sell the concern to a stock company, to be organized for the purchase. To induce the public to subscribe for shares, they issued a prospectus in which the fact of insolvency was withheld. If it had been disclosed, the company would not have been formed. The directors withheld the fact, honestly believing that the speculation on which they were about to embark would be successful. In Oc· tober and December, 1865, the plaintiff, on the faith of the prospectus, bought in the market shares which had been originally al· lotted to a partner in the insolvent firm. In May, 1866, the com· pany stopped payment, and was· afterwards wound up. The plaintiff was compelled to pay large sums by reason of his liability as a stockholder. In March, 1868, he filed a bill seeking to be indemnified in respect of his loss by the surviving directors and the estate. of a deceased director. It was held that if he had been an original stockholder, and had made his claim in due time, he would have been entitled to such indemnity, but that he was debarred of his remedy on the ground that he was in no better position than the original stockholder from whom he bought; and, secondly, that hehad come too late for relief. The original stockholder was not deceived as to the condition of the affairs. The court held that the directors were relieved from any liability in a criminal court by reason of their belief in the probable success of the company, but that that belief could not exonerate them from liability in a court of equity, because the absence of guilty intent, while it would divest the criminal jurisdiction, would not take away the equitable jurisdic· tion upon the ground of fraud. The court then came to the question whether the case of deception applied to the case of a transferee of the stock as well as to the case of an original subscriber who was deceived, assuming that, if the matter had been brought immedi· ately to the cognizance of the court, the original subscribers could have renounced their shares, and required repayment of their advances. Lord Romilly said that "a question of considerable importance and of a distinct character arises, as regards the transferee of a share, namely, whether the misconduct of the directors is a vice that taints the share itself, into whosesoever hands it passes, or whether the share itself is purified by the conduct of the allottee or any subsequent holder of the share." He was of opinion that the plaintiff could do no more than the original allottee could have done, and he thought the original allottee was cognizant of the whole matter. In other words, prospectus was not recognized as a document on which the plaintiff could, on his own behalf, rely; for its operation was limited to those who subscribed to the stock on the farith of its representations, and the plaintiff, as transferee of shares, acquii'ed by his purchase nothing more than the equity of the original holder. The house of lords in the same case (L. R. 6 H. L. 377) held that the plaintiff could not recover, as the prospectus was not addressed to him, nor intended to induce such action as he took, although it had been published broadcast, and the plaintiff naturally relied upon it. That case cannot be distin· guished, in principle, from this. The most that can be claimed as to the false circulars is that they were intended to invite business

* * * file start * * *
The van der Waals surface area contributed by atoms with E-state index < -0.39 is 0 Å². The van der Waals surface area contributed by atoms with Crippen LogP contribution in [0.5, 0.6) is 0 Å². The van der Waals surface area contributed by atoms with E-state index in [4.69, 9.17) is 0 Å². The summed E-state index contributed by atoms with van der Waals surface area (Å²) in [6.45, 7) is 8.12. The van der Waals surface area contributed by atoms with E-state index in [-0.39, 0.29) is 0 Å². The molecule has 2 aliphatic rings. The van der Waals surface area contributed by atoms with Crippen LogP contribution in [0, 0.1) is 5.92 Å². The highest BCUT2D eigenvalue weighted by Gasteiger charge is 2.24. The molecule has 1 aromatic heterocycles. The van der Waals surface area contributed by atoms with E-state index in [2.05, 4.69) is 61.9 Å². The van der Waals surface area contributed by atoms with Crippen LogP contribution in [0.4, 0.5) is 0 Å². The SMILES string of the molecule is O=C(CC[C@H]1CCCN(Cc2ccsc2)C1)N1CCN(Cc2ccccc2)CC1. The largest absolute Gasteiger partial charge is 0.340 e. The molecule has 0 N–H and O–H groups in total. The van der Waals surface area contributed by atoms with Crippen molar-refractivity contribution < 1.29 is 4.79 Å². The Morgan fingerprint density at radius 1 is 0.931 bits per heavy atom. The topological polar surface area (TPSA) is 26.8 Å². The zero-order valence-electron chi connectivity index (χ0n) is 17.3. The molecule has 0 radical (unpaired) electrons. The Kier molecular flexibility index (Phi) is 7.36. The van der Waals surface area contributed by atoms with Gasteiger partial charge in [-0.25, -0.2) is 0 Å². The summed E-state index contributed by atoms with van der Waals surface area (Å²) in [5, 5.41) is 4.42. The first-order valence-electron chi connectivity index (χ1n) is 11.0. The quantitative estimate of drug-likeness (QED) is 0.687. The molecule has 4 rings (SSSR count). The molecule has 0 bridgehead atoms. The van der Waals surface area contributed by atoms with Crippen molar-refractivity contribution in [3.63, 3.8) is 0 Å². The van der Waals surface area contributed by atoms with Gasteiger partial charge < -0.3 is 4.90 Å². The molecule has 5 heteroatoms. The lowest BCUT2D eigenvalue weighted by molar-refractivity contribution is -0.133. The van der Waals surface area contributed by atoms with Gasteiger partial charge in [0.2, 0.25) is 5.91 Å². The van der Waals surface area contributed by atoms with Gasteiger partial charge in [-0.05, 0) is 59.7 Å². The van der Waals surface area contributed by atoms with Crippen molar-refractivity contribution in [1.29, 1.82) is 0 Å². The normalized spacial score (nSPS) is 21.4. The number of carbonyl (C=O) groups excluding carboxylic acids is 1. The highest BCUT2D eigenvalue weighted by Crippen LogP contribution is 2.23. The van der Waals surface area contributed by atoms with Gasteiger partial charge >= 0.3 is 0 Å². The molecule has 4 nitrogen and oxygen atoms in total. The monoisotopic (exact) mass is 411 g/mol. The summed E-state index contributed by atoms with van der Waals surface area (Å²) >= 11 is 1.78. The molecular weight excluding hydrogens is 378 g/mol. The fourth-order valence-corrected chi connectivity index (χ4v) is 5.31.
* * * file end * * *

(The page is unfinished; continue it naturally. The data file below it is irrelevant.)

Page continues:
to the bank. See, also, Swift v. Winterbotham, L. R. 8 Q. B. 244, and Richardson v. Silvester, L. R. 9 Q. B. 34. In, Hunnewell v. Duxbury, 154 Mass. 286, 28 N. E. 267, action was brought by one who had taken the note of the company of which the defendants were directors on faith of the certificate required by law to be filed with the secretary of state by a foreign corporation doing business in the state. The law required that the certificate should state the amount of capital subscribed for and the amount paid in. It was held that the object of the certifiCiate was not to procure credit among merchants, but to give permission to do business in the state, and not being made to the plaintiff, though the plaintiff might naturally rely upon it, he could not mruintain an action for deceit against the directors. In Bank v. Sowles, 46 Fed. 731, the directors, during a run upon the bank, signed and placed conspicuously in the public banking room a statement that the bank was sound, and would pay all its liabilities. The president of the pladntiff bank loaned money to the defendants on the strength of this notice and of certain oral repl'esentJations made by the defendants. The oral representations were excluded, on the ground that the statute of Vermont, in which state the case. arose, required such representations to be made in writing. The court held that the defendants were not liable upon the written statements. It said: